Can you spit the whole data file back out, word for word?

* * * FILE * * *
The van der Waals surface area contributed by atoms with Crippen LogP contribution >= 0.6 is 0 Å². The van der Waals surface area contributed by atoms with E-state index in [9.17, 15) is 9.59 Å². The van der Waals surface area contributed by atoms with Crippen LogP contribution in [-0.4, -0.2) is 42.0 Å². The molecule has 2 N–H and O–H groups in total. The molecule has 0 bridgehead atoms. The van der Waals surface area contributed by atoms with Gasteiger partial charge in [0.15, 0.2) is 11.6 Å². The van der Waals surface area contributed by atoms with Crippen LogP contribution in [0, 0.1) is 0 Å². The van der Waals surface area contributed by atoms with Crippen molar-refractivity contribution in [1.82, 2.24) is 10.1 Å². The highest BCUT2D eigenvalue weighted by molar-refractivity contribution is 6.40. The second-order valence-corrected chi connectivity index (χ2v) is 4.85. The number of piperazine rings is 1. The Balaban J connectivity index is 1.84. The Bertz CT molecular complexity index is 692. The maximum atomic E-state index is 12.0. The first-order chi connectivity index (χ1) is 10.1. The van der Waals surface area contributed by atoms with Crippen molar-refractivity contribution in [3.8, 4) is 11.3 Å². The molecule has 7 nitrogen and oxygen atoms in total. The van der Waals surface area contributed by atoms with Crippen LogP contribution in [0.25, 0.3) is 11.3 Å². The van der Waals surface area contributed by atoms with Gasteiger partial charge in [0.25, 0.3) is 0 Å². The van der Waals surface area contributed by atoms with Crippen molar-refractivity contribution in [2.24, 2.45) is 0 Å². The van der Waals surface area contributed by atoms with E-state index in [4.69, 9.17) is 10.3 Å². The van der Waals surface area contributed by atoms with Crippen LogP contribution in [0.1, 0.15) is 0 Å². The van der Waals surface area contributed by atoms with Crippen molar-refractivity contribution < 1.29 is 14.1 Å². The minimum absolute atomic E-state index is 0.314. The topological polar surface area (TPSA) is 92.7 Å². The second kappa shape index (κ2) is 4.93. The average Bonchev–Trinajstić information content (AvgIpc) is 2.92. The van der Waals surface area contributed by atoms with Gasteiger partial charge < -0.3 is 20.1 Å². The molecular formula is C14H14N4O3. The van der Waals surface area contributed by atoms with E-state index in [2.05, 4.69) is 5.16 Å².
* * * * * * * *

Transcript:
The van der Waals surface area contributed by atoms with Crippen LogP contribution >= 0.6 is 0 Å². The van der Waals surface area contributed by atoms with E-state index in [9.17, 15) is 9.59 Å². The van der Waals surface area contributed by atoms with Crippen LogP contribution in [-0.4, -0.2) is 42.0 Å². The molecule has 2 N–H and O–H groups in total. The molecule has 0 bridgehead atoms. The van der Waals surface area contributed by atoms with Gasteiger partial charge in [0.15, 0.2) is 11.6 Å². The van der Waals surface area contributed by atoms with Crippen LogP contribution in [0, 0.1) is 0 Å². The van der Waals surface area contributed by atoms with Crippen molar-refractivity contribution in [1.82, 2.24) is 10.1 Å². The highest BCUT2D eigenvalue weighted by molar-refractivity contribution is 6.40. The second-order valence-corrected chi connectivity index (χ2v) is 4.85. The number of piperazine rings is 1. The Balaban J connectivity index is 1.84. The Bertz CT molecular complexity index is 692. The maximum atomic E-state index is 12.0. The first-order chi connectivity index (χ1) is 10.1. The van der Waals surface area contributed by atoms with Crippen molar-refractivity contribution in [3.8, 4) is 11.3 Å². The molecule has 7 nitrogen and oxygen atoms in total. The van der Waals surface area contributed by atoms with Crippen LogP contribution in [0.25, 0.3) is 11.3 Å². The van der Waals surface area contributed by atoms with Gasteiger partial charge in [0.25, 0.3) is 0 Å². The van der Waals surface area contributed by atoms with Crippen molar-refractivity contribution in [2.24, 2.45) is 0 Å². The van der Waals surface area contributed by atoms with E-state index in [4.69, 9.17) is 10.3 Å². The van der Waals surface area contributed by atoms with Crippen LogP contribution in [0.1, 0.15) is 0 Å². The van der Waals surface area contributed by atoms with Crippen molar-refractivity contribution < 1.29 is 14.1 Å². The minimum absolute atomic E-state index is 0.314. The topological polar surface area (TPSA) is 92.7 Å². The second kappa shape index (κ2) is 4.93. The average Bonchev–Trinajstić information content (AvgIpc) is 2.92. The van der Waals surface area contributed by atoms with Gasteiger partial charge < -0.3 is 20.1 Å². The molecular formula is C14H14N4O3. The van der Waals surface area contributed by atoms with E-state index in [2.05, 4.69) is 5.16 Å².